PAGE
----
Radiomic Machine-Learning Classifiers for Prognostic Biomarkers of Head and Neck Cancer

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Radiomic Machine-Learning Classifiers for Prognostic Biomarkers of Head and Neck Cancer

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Title: Radiomic Machine-Learning Classifiers for Prognostic Biomarkers of Head and Neck Cancer
Author: Parmar, Chintan; Grossmann, Patrick; Rietveld, Derek; Rietbergen, Michelle M.; Lambin, Philippe; Aerts, Hugo J. W. L.

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Citation: Parmar, Chintan, Patrick Grossmann, Derek Rietveld, Michelle M. Rietbergen, Philippe Lambin, and Hugo J. W. L. Aerts. 2015. “Radiomic Machine-Learning Classifiers for Prognostic Biomarkers of Head and Neck Cancer.” Frontiers in Oncology 5 (1): 272. doi:10.3389/fonc.2015.00272. http://dx.doi.org/10.3389/fonc.2015.00272.
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Abstract: Introduction: “Radiomics” extracts and mines a large number of medical imaging features in a non-invasive and cost-effective way. The underlying assumption of radiomics is that these imaging features quantify phenotypic characteristics of an entire tumor. In order to enhance applicability of radiomics in clinical oncology, highly accurate and reliable machine-learning approaches are required. In this radiomic study, 13 feature selection methods and 11 machine-learning classification methods were evaluated in terms of their performance and stability for predicting overall survival in head and neck cancer patients. Methods: Two independent head and neck cancer cohorts were investigated. Training cohort HN1 consisted of 101 head and neck cancer patients. Cohort HN2 (n = 95) was used for validation. A total of 440 radiomic features were extracted from the segmented tumor regions in CT images. Feature selection and classification methods were compared using an unbiased evaluation framework. Results: We observed that the three feature selection methods minimum redundancy maximum relevance (AUC = 0.69, Stability = 0.66), mutual information feature selection (AUC = 0.66, Stability = 0.69), and conditional infomax feature extraction (AUC = 0.68, Stability = 0.7) had high prognostic performance and stability. The three classifiers BY (AUC = 0.67, RSD = 11.28), RF (AUC = 0.61, RSD = 7.36), and NN (AUC = 0.62, RSD = 10.52) also showed high prognostic performance and stability. Analysis investigating performance variability indicated that the choice of classification method is the major factor driving the performance variation (29.02% of total variance). Conclusion: Our study identified prognostic and reliable machine-learning methods for the prediction of overall survival of head and neck cancer patients. Identification of optimal machine-learning methods for radiomics-based prognostic analyses could broaden the scope of radiomics in precision oncology and cancer care.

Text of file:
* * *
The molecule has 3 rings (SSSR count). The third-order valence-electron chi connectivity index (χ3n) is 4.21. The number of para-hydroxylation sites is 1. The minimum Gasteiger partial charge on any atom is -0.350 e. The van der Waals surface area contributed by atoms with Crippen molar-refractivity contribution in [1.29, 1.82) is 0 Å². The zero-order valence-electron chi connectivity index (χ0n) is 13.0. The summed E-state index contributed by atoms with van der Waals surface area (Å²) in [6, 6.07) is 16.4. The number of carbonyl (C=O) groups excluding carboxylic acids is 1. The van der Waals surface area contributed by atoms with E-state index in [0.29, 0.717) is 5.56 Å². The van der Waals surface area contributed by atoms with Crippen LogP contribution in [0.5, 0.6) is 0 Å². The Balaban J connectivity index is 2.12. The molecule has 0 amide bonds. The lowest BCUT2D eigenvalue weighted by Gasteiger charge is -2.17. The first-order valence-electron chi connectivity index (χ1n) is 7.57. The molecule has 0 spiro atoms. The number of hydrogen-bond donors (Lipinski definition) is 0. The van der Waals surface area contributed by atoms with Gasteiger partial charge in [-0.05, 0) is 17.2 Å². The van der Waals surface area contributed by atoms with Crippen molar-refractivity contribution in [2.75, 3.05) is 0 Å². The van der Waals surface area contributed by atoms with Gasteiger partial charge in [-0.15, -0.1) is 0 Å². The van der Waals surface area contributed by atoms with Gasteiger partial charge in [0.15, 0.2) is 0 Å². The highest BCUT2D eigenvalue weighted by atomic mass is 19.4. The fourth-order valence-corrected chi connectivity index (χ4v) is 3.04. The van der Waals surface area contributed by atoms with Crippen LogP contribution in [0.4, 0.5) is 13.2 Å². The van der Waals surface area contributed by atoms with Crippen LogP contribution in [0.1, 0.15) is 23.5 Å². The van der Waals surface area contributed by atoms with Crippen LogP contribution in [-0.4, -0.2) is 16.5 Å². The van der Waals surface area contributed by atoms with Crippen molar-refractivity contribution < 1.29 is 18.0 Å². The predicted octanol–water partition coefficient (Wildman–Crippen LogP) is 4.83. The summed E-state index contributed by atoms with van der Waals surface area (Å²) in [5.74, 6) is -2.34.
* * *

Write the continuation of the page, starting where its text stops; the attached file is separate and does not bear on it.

Published Version: doi:10.3389/fonc.2015.00272
Other Sources: http://www.ncbi.nlm.nih.gov/pmc/articles/PMC4668290/pdf/
Terms of Use: This article is made available under the terms and conditions applicable to Other Posted Material, as set forth at http://nrs.harvard.edu/urn-3:HUL.InstRepos:dash.current.terms-of-use#LAA
Citable link to this page: http://nrs.harvard.edu/urn-3:HUL.InstRepos:23993531
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